Hornady XTP 300 1707
Grizzly Cartridge Co. LFN 360 1187
Buffalo Bore LFN 360 1435

480 Ruger

Ammunition Bullet Weight Velocity
Hornady XTP 325 1289
Buffalo Bore LFN 370 1368
Grizzly Cartridge Co. JSP 400 1033
Buffalo Bore LFN 410 1229

Velocities from both revolvers were impressive, especially with the hotter loads. The Buffalo Bore 410 LFN in the 480 is a hammer! Likewise the 360 grain 454 load. For a fast-stepping, flat-shooting whitetail load, the 300 grain Hornady 454 load is hard to beat. The 454 and 480 loads from Grizzly Cartridge have less recoil, yet carry enough power to get most any job done that needs doing with a revolver. As expected, the heavier loads also deliver a lot of recoil, but the Bisley handles it very well, and does not draw blood from the shooter's hand while doing so. I know of no other revolver grip, other than the Freedom Arms, which is as comfortable to shoot with power in this class.

I get a lot of firearms and accessories coming through here to review, and I try my best to give every one of them a fair shake, keeping my personal likes and dislikes out of the discussion as much as possible. However, like everyone else, I have my preferences when it comes to pickup trucks, motorcycles, food, and even guns. Therefore, I enjoy some reviews more than I do others, and this one, I really enjoyed. It is a gun for which I have been waiting a long time, to the extent that my friends at Ruger probably got tired of me asking about it. In my simplistic way of thinking, I tell them, "You have machines. You have people. Just make them!" I am sure it is not as easy as all that, but I do get impatient at times, and am really happy that this gun is now in production.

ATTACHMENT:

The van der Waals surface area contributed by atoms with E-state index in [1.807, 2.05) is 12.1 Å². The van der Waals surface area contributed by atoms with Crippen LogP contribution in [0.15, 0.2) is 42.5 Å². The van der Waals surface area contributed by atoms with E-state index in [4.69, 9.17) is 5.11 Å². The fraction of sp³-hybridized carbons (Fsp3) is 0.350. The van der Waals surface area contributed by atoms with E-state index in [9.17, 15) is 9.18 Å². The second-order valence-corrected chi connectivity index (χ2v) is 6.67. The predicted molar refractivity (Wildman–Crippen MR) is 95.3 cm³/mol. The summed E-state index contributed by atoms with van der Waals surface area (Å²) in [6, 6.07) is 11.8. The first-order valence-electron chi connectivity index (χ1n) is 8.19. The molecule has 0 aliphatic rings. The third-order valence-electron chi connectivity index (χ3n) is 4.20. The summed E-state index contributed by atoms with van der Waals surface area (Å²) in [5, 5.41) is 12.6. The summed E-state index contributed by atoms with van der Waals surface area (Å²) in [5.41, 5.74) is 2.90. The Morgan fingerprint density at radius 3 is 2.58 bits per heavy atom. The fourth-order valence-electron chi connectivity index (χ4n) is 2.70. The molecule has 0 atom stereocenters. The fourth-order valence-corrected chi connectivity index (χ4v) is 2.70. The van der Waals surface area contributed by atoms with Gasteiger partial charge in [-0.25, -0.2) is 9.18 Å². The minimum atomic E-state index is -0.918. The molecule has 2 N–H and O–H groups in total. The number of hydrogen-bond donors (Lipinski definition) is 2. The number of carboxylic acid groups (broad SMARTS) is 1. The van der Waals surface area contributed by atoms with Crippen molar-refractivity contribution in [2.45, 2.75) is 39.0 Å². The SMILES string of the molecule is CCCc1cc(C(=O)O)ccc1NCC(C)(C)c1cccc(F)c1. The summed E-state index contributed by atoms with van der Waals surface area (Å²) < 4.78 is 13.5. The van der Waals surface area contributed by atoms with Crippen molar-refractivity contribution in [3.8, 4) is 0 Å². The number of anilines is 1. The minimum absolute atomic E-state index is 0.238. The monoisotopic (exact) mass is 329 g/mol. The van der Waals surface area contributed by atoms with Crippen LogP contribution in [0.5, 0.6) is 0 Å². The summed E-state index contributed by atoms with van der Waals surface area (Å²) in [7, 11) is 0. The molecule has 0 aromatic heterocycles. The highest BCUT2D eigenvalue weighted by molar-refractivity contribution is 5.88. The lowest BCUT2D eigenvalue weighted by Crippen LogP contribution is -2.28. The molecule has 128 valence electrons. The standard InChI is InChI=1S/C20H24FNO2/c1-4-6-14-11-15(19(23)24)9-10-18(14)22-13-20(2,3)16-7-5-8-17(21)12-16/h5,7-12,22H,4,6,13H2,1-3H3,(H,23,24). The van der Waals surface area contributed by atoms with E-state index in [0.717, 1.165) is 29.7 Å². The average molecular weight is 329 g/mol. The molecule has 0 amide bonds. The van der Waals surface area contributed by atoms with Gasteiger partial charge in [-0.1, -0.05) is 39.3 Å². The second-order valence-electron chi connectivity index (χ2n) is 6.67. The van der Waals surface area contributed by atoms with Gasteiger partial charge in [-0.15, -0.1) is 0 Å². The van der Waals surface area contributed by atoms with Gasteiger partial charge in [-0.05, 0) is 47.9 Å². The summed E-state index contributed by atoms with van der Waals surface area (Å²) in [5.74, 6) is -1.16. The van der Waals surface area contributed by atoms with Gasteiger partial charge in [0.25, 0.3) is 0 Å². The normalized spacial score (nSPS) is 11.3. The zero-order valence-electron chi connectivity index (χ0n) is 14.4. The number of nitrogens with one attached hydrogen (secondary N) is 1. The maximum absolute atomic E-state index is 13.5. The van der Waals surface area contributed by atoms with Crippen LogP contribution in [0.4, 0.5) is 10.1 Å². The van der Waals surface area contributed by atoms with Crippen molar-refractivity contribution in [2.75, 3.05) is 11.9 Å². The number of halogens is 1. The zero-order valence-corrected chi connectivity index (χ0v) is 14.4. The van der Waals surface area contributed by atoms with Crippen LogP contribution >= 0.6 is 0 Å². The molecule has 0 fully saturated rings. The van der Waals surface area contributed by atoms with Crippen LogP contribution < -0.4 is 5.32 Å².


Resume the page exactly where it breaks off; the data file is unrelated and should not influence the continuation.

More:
The question might come up among some shooters asking something like, "What is it good for"? I'm glad you asked. A big-bore revolver such as this is ideal for hunting large game at close to moderate distances. Both the 454 Casull and the 480 Ruger cartridges are capable of taking any game on Earth, and they excel for use against the large bears and wild cattle. The 454 is very versatile, and can also fire 45 Colt ammunition for light practice and whitetail, but can handle heavy bullets which penetrate deeply for the bigger stuff. The 480 Ruger can throw a large chunk of lead for excellent penetration in animals with thick skin and tough bones. The cylinder is plenty long enough to handle bullets in the 500 grain class, or loading lighter weight hollowpoints for softer targets.

Rob Leahy at Simply Rugged Holsters has seen and handled advance copies of these guns, and he has holsters for every need ready to be made to order. I particularly like the trim Cattleman holster with the simple retention strap, but the Sourdough Pancake is more versatile, allowing it to be worn strong-side or crossdraw, or even across the chest with their harness system.

The Bisley Super Blackhawk comes shipped in a hard plastic case with instruction manual and a padlock. Like all Ruger firearms, this Lipsey’s Exclusive Bisley Super Blackhawk is built in the USA.

Check out the extensive line of Ruger firearms and accessories online at

Again, this special edition of the Bisley Super Blackhawk is available only through dealers who order from Lipsey’s. For the location of a dealer near you, click on the DEALER FINDER at

To order quality 45 Colt, 454 Casull, and 480 Ruger ammunition, go to,,,, and

For quality handgun holsters, go to and

Jeff Quinn

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Click pictures for a larger version.



Two cartridges which are long overdue to be chambered in a Ruger Single-Action.



Until now, the only way to get a five-shot big-bore Ruger single-action was in a custom conversion, like this "Nimrod" five-shot 500 Linebaugh from Bowen Classic Arms.



480 cylinder is long enough for the heavy 410-grain Buffalo Bore load.



The 454 Casull can fire both 45 Colt and 454 Casull ammunition.



Simply Rugged Cattleman and Sourdough Pancake holsters.